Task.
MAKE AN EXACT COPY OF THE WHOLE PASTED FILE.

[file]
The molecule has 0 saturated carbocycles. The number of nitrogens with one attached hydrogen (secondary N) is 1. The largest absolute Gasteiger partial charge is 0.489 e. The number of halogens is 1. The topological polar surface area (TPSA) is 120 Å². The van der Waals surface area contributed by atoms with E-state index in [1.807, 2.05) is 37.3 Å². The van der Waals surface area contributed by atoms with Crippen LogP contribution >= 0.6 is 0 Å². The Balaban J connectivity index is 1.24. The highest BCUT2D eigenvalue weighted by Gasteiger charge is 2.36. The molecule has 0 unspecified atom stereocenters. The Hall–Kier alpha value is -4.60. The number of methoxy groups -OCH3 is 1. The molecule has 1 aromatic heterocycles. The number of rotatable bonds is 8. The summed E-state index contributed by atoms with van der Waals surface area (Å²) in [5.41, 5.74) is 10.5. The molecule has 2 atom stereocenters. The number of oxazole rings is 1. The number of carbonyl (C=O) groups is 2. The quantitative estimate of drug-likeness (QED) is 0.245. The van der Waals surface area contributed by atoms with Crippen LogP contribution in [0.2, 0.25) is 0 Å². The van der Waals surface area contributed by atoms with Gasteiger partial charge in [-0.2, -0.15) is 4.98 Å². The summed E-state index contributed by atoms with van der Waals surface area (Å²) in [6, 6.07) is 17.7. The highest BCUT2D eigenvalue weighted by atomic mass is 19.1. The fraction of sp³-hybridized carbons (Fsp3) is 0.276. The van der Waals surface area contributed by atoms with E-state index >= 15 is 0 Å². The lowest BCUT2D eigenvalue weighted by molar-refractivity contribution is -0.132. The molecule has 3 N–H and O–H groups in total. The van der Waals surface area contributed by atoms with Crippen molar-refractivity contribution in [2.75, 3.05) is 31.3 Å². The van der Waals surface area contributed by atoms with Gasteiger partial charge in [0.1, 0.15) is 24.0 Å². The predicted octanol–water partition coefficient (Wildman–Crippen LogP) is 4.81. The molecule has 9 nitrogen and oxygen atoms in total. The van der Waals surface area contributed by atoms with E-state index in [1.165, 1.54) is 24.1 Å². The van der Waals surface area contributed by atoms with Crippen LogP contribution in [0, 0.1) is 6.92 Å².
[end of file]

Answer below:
The molecule has 0 saturated carbocycles. The number of nitrogens with one attached hydrogen (secondary N) is 1. The largest absolute Gasteiger partial charge is 0.489 e. The number of halogens is 1. The topological polar surface area (TPSA) is 120 Å². The van der Waals surface area contributed by atoms with E-state index in [1.807, 2.05) is 37.3 Å². The van der Waals surface area contributed by atoms with Crippen LogP contribution >= 0.6 is 0 Å². The Balaban J connectivity index is 1.24. The highest BCUT2D eigenvalue weighted by Gasteiger charge is 2.36. The molecule has 0 unspecified atom stereocenters. The Hall–Kier alpha value is -4.60. The number of methoxy groups -OCH3 is 1. The molecule has 1 aromatic heterocycles. The number of rotatable bonds is 8. The summed E-state index contributed by atoms with van der Waals surface area (Å²) in [5.41, 5.74) is 10.5. The molecule has 2 atom stereocenters. The number of oxazole rings is 1. The number of carbonyl (C=O) groups is 2. The quantitative estimate of drug-likeness (QED) is 0.245. The van der Waals surface area contributed by atoms with Crippen LogP contribution in [0.2, 0.25) is 0 Å². The van der Waals surface area contributed by atoms with Gasteiger partial charge in [-0.2, -0.15) is 4.98 Å². The summed E-state index contributed by atoms with van der Waals surface area (Å²) in [6, 6.07) is 17.7. The highest BCUT2D eigenvalue weighted by atomic mass is 19.1. The fraction of sp³-hybridized carbons (Fsp3) is 0.276. The van der Waals surface area contributed by atoms with E-state index >= 15 is 0 Å². The lowest BCUT2D eigenvalue weighted by molar-refractivity contribution is -0.132. The molecule has 3 N–H and O–H groups in total. The van der Waals surface area contributed by atoms with Crippen molar-refractivity contribution in [2.75, 3.05) is 31.3 Å². The van der Waals surface area contributed by atoms with Gasteiger partial charge in [0.1, 0.15) is 24.0 Å². The predicted octanol–water partition coefficient (Wildman–Crippen LogP) is 4.81. The molecule has 9 nitrogen and oxygen atoms in total. The van der Waals surface area contributed by atoms with E-state index in [1.165, 1.54) is 24.1 Å². The van der Waals surface area contributed by atoms with Crippen LogP contribution in [0, 0.1) is 6.92 Å².